Reaching the wait-and-see person: Ad Council's campaign leader on messaging strategies for COVID-19 vaccine hesitancy

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The Ad Council and CDC in February launched a new campaign called "It's Up to You," which aims to help Americans feel more prepared about getting the COVID-19 vaccine and engage with individuals who are on the fence about getting inoculated.

In a March 5 interview with the American Medical Association, Heidi Arthur, chief campaign development officer at the Ad Council, shared some insights about the campaign's stance toward vaccine hesitancy and how it is targeting individuals who are still undecided.

Five quotes from Ms. Arthur:

1. On vaccine hesitancy research insights: "Basically, what we saw was, there was a significant size of the population that was in this wait and see mindset, and we're calling them the movable middle. They were not ready to say 'I'm going to get vaccinated when it becomes available to me.'"

2. On education opportunities around trust: "…We saw a big opportunity because we learned that there were issues surrounding trust. People were not confident. They didn't feel like they had the information they needed to make that decision for themselves, and there were a host of reasons why they just weren't feeling confident that this was the right thing to do."

3. On the difference between the "movable middle" and people who are decidedly against getting the vaccine: "There were people who were just resistant and we just, we're not going to be able to persuade them with messaging and it's not a significant amount of the population. So, there's a big opportunity here to reach people who again, are just waiting and seeing. Many people are saying, 'I'm going to wait maybe four months before I decide to do this,' for a number of different reasons."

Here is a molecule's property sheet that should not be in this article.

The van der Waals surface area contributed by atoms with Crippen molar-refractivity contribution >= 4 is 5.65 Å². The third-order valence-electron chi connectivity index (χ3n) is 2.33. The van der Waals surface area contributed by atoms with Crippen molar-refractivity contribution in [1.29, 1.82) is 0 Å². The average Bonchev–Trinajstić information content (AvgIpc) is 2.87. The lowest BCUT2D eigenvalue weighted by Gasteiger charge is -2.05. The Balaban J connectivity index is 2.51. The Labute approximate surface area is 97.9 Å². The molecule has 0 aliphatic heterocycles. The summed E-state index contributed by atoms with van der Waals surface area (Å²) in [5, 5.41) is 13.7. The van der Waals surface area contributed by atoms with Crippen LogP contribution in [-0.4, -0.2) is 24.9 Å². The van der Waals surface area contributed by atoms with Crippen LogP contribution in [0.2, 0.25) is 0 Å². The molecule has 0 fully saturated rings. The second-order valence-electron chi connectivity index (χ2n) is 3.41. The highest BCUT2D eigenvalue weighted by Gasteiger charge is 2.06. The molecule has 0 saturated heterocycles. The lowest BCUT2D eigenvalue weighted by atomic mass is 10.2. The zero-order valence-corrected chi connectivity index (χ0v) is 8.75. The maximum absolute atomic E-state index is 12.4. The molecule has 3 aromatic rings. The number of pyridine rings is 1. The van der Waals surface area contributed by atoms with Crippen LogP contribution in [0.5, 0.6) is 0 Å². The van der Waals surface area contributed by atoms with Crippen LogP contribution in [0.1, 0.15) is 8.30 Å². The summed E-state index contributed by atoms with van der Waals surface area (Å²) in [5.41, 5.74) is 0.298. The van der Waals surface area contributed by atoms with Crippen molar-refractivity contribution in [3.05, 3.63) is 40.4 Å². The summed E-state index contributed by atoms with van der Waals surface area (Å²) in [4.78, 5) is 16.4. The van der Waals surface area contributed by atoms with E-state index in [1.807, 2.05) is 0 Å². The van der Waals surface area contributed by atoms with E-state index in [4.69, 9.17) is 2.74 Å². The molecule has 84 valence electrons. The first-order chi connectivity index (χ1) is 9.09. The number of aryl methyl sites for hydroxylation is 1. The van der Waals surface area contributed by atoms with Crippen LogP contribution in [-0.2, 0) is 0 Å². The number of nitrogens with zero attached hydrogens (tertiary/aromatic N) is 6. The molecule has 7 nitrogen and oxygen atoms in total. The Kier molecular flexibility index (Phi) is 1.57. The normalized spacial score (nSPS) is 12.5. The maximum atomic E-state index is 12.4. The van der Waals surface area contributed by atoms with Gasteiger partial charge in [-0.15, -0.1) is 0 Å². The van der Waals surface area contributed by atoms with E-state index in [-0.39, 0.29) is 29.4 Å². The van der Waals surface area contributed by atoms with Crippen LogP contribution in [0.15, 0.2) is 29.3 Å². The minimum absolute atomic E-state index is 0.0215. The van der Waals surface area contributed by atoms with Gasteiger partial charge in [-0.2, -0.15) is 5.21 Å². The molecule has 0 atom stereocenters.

4. On the need to understand people's distrust of the vaccine: "It was important for us to understand differences across cultures, but by and large, what we saw, there were big concerns around trust. Is this safe? There were concerns around the efficacy of the vaccine, that it happened too quickly. How do I know that it's going to be okay for me? It was important for us to really understand this in order to develop messages that were really going to resonate."

5. On convincing the wait-and-see person: "It was important for us to really understand the do's and don'ts around messaging. So, we tested several different frameworks and really felt that we had to normalize the hesitancy. Questions are normal and it's okay. This is something new and we had to honor that, and have empathy for it. But beyond that, we also had to provide some emotional reason why I should really, take this step to educate myself. So, really, helping people understand that this is going to help them get back to the people, the human connections, the moments, that we're all craving so much. But we learned that this has to be about public education and information."

 

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